Sisterhood is Still Powerful
Sisterhood is Still Powerful
At a recent Liberty Hill book-signing, author Nancy L. Cohen read from Delirium: The Politics of Sex in America, in which she aims to “uncover the hidden history of the sexual counterrevolution,” lately described as the “War on Women.” Cohen was bringing a historian’s perspective to issues deeply familiar to her audience of Liberty Hill supporters, some of whom were recent college grads, some of whom were gray-haired emeriti of feminist campaigns dating from before Liberty Hill’s 1976 founding.
War on Women? Been there; doing that. Again. Where do women’s rights fit into the Liberty Hill picture? Everywhere! We were co-founded and led by feminists from the beginning, and we’ve been kick-ass on women’s issues for more than 35 years, if we do say so ourselves.
An L.A. Times story in 1977, describing a radical new public foundation in L.A. noted that Liberty Hill’s first year of grants went to “community groups concerned with everything from Filipino and Chicano ethnic pride to occupational safety and health, feminism, school integration, police abuse and child care centers.” Indeed, our earliest grants supported strong responses to a heated war on women and included grants to the LA Women’s Prison Project, People Against Sterilization Abuse, Women Against Violence Against Women, and the Southern California Defense Committee for Marianne Doshi, whose case reaffirmed the right to have children born at home.
It was just the start of Liberty Hill’s rich history of investing in women who make change through community organizing. This feminist tendency continues today with our support of social justice organizations that maintain a central commitment to gender justice, reproductive rights, equal pay and other women’s/human rights.
Examples of our historic investments include groups such as Los Angeles Working Women, a group that in the 1970s and 1980s was concerned with issues of equal pay similar to those addressed in the Lily Ledbetter Fair Pay Act of 2009 that has recently come under attack. Thanks to Fair Housing for Children, a Liberty Hill grantee, housing options for renters in L.A. have changed dramatically since 1980, when 71% of all rental units in Los Angeles were closed to families with kids of any age, This woman-led group documented and made a national case (via “60 Minutes” and other means) against discriminatory landlords who also routinely excluded families headed by single mothers.
Among the other organizations that we identified and supported in the 80s and 90s were Mujeres Unidas en Accion of InnerCity Struggle, Women in Non-Traditional Employment Roles, Madres del Este de Los Angeles Santa Isabel, Women and Youth Supporting Each Other, Catholics for Free Choice, and the Association of African American Grandmothers. And the list goes on.
As Liberty Hill’s donor-activist community grew, our supporters’ feminist principles were noted by, among others, a writer for Ms. Magazine, who described Liberty Hill as one of the foundations nationally where “women are bringing the values of the risk-taker and visionary to a new breed of philanthropy.”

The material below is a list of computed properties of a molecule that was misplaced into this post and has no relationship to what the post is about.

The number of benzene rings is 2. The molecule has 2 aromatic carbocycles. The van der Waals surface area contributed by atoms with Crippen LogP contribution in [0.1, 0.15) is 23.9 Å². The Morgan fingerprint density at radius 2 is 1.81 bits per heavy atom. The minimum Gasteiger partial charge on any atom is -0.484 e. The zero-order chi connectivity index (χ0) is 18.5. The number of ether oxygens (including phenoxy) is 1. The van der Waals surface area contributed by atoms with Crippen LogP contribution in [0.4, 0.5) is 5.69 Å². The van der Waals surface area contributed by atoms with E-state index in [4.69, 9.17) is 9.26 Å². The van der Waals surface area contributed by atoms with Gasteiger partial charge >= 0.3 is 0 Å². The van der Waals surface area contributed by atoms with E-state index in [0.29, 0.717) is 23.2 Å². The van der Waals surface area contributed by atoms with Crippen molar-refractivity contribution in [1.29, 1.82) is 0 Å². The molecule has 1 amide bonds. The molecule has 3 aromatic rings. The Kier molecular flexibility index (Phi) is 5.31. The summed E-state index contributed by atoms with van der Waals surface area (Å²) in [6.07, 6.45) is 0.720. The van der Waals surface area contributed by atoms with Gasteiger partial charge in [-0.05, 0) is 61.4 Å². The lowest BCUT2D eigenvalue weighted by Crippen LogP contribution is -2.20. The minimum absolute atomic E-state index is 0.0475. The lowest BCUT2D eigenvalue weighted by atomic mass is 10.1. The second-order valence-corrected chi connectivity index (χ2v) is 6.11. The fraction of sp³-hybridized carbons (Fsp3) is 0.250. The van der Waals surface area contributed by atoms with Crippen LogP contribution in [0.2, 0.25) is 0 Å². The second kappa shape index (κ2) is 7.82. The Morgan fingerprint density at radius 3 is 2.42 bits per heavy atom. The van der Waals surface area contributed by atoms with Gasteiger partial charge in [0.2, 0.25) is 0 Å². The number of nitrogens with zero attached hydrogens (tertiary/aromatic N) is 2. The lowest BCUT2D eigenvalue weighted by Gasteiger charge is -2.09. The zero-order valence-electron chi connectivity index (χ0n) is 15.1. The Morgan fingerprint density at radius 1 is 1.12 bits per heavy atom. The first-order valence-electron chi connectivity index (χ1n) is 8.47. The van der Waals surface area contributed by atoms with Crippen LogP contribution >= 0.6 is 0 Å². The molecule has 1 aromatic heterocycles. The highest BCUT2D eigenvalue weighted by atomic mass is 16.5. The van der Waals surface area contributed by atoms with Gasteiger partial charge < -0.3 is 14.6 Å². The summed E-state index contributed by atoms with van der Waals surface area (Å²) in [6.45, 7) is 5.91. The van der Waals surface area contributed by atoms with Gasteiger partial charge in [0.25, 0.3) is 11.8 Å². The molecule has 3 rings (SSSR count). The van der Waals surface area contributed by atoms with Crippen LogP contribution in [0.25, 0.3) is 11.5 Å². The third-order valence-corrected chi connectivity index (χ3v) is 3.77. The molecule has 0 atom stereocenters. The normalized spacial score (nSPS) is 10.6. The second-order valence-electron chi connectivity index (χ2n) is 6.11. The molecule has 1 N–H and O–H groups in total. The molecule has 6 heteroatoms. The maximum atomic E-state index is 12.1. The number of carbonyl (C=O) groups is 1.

Today, 67% of our grantee groups are woman-led, and most of those groups report that a majority of their members are women. When Liberty Hill reviews applications from the various economic justice, LGBT justice, and environmental justice organizations we might invest in, we track the number of women on staff and membership. We also evaluate the role of women in leadership and decision-making processes, and whether women are front and center in those groups’ campaigns. We have found that not only the organizations, but their campaigns are frequently led by women.
Who is the homeowner interviewed on TV as she “occupies” her home to fight unfair eviction by the big bank? Who is the activist trying to shut down the polluting metal finishing facility near the elementary school? At the Alliance of Californians for Community Empowerment, those community leaders were Rose Gudiel and Martha Sanchez.
If you haven’t already guessed that yes, women make up most of the lowest-paid tier of L.A.’s 300,000 restaurant workers, you can check with Restaurant Opportunities Center-L.A., whose members have documented sex, race and age discrimination in the restaurant industry as they fight for sick days and against wage theft.
Immigrant women, LGBTQ individuals, and women of color are the backbone of a number of Liberty Hill grantee groups that are not defined as women’s organizations but that routinely join together in alliance to work on campaigns with a feminist dimension. You’ll find Coalition for Humane Immigrant Rights Los Angeles, Pilipino Workers Center, and the Instituto de Educacion Popular del Sur de California, for example, rallying together for domestic workers rights. Black Women for Wellness, Gender Justice L.A., and Khmer Girls in Action have found common cause in health advocacy and reproductive rights work.
So, rest assured that Liberty Hill is not sitting on the sidelines as the struggle for women’s equality faces yet another round of challenges and attacks. As one of our co-founders, Sarah Pillsbury, told Ms. Magazine back in 1984, even if we make progress, we can't relax. "If you have a victory one day, you'd better be sure you're up at eight o'clock the next morning to ensure your victory is still intact."
It is said that women simply operate with a “nesting” instinct – that realization that you’re running out of time and really need to get things done. Getting things done appears to be the hallmark of women as dynamic leaders and strong, successful organizers.